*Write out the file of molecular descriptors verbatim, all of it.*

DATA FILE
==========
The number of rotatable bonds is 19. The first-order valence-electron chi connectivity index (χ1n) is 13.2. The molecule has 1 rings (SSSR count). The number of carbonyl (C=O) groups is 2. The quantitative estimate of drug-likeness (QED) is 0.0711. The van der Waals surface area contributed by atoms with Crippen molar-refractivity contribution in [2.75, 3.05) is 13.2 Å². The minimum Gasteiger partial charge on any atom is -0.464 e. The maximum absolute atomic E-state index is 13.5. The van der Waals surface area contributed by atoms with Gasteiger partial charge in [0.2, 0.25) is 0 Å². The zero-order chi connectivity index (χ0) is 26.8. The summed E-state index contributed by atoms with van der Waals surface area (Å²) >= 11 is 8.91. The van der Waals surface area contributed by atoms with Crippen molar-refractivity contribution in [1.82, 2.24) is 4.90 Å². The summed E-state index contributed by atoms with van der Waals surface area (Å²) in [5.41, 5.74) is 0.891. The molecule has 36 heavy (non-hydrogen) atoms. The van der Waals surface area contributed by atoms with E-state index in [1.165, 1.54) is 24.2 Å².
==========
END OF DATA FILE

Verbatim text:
The number of rotatable bonds is 19. The first-order valence-electron chi connectivity index (χ1n) is 13.2. The molecule has 1 rings (SSSR count). The number of carbonyl (C=O) groups is 2. The quantitative estimate of drug-likeness (QED) is 0.0711. The van der Waals surface area contributed by atoms with Crippen molar-refractivity contribution in [2.75, 3.05) is 13.2 Å². The minimum Gasteiger partial charge on any atom is -0.464 e. The maximum absolute atomic E-state index is 13.5. The van der Waals surface area contributed by atoms with Gasteiger partial charge in [0.2, 0.25) is 0 Å². The zero-order chi connectivity index (χ0) is 26.8. The summed E-state index contributed by atoms with van der Waals surface area (Å²) >= 11 is 8.91. The van der Waals surface area contributed by atoms with Crippen molar-refractivity contribution in [1.82, 2.24) is 4.90 Å². The summed E-state index contributed by atoms with van der Waals surface area (Å²) in [5.41, 5.74) is 0.891. The molecule has 36 heavy (non-hydrogen) atoms. The van der Waals surface area contributed by atoms with E-state index in [1.165, 1.54) is 24.2 Å².